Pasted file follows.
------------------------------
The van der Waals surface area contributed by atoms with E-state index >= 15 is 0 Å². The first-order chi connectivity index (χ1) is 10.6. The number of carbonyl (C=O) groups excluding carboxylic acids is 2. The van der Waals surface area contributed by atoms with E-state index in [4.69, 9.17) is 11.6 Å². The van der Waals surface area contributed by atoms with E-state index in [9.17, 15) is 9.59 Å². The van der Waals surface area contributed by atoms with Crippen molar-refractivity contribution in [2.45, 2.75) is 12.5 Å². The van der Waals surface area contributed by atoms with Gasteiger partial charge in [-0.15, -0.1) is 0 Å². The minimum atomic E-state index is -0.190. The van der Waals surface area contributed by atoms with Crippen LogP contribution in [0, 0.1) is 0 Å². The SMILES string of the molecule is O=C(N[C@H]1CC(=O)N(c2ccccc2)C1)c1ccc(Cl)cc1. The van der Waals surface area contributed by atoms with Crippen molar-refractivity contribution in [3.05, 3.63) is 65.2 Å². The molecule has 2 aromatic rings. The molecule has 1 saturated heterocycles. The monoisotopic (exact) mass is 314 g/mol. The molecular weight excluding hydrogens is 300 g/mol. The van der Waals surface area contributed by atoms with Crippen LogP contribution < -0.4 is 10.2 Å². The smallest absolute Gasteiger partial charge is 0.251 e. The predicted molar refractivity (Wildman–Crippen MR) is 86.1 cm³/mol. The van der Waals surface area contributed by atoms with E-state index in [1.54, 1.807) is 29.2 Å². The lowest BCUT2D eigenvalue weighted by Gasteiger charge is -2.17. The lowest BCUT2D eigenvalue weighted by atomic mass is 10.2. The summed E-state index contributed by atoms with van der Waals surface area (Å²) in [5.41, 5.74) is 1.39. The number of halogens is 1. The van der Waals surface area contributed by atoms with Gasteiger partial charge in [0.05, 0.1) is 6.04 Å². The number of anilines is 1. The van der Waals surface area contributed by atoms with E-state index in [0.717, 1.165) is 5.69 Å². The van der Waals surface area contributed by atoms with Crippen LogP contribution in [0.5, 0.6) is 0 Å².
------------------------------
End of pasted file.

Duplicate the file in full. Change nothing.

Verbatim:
The van der Waals surface area contributed by atoms with E-state index >= 15 is 0 Å². The first-order chi connectivity index (χ1) is 10.6. The number of carbonyl (C=O) groups excluding carboxylic acids is 2. The van der Waals surface area contributed by atoms with E-state index in [4.69, 9.17) is 11.6 Å². The van der Waals surface area contributed by atoms with E-state index in [9.17, 15) is 9.59 Å². The van der Waals surface area contributed by atoms with Crippen molar-refractivity contribution in [2.45, 2.75) is 12.5 Å². The van der Waals surface area contributed by atoms with Gasteiger partial charge in [-0.15, -0.1) is 0 Å². The minimum atomic E-state index is -0.190. The van der Waals surface area contributed by atoms with Crippen LogP contribution in [0, 0.1) is 0 Å². The SMILES string of the molecule is O=C(N[C@H]1CC(=O)N(c2ccccc2)C1)c1ccc(Cl)cc1. The van der Waals surface area contributed by atoms with Crippen molar-refractivity contribution in [3.05, 3.63) is 65.2 Å². The molecule has 2 aromatic rings. The molecule has 1 saturated heterocycles. The monoisotopic (exact) mass is 314 g/mol. The molecular weight excluding hydrogens is 300 g/mol. The van der Waals surface area contributed by atoms with Crippen LogP contribution < -0.4 is 10.2 Å². The smallest absolute Gasteiger partial charge is 0.251 e. The predicted molar refractivity (Wildman–Crippen MR) is 86.1 cm³/mol. The van der Waals surface area contributed by atoms with E-state index in [1.54, 1.807) is 29.2 Å². The lowest BCUT2D eigenvalue weighted by Gasteiger charge is -2.17. The lowest BCUT2D eigenvalue weighted by atomic mass is 10.2. The summed E-state index contributed by atoms with van der Waals surface area (Å²) in [5.41, 5.74) is 1.39. The number of halogens is 1. The van der Waals surface area contributed by atoms with Gasteiger partial charge in [0.05, 0.1) is 6.04 Å². The number of anilines is 1. The van der Waals surface area contributed by atoms with E-state index in [0.717, 1.165) is 5.69 Å². The van der Waals surface area contributed by atoms with Crippen LogP contribution in [0.5, 0.6) is 0 Å².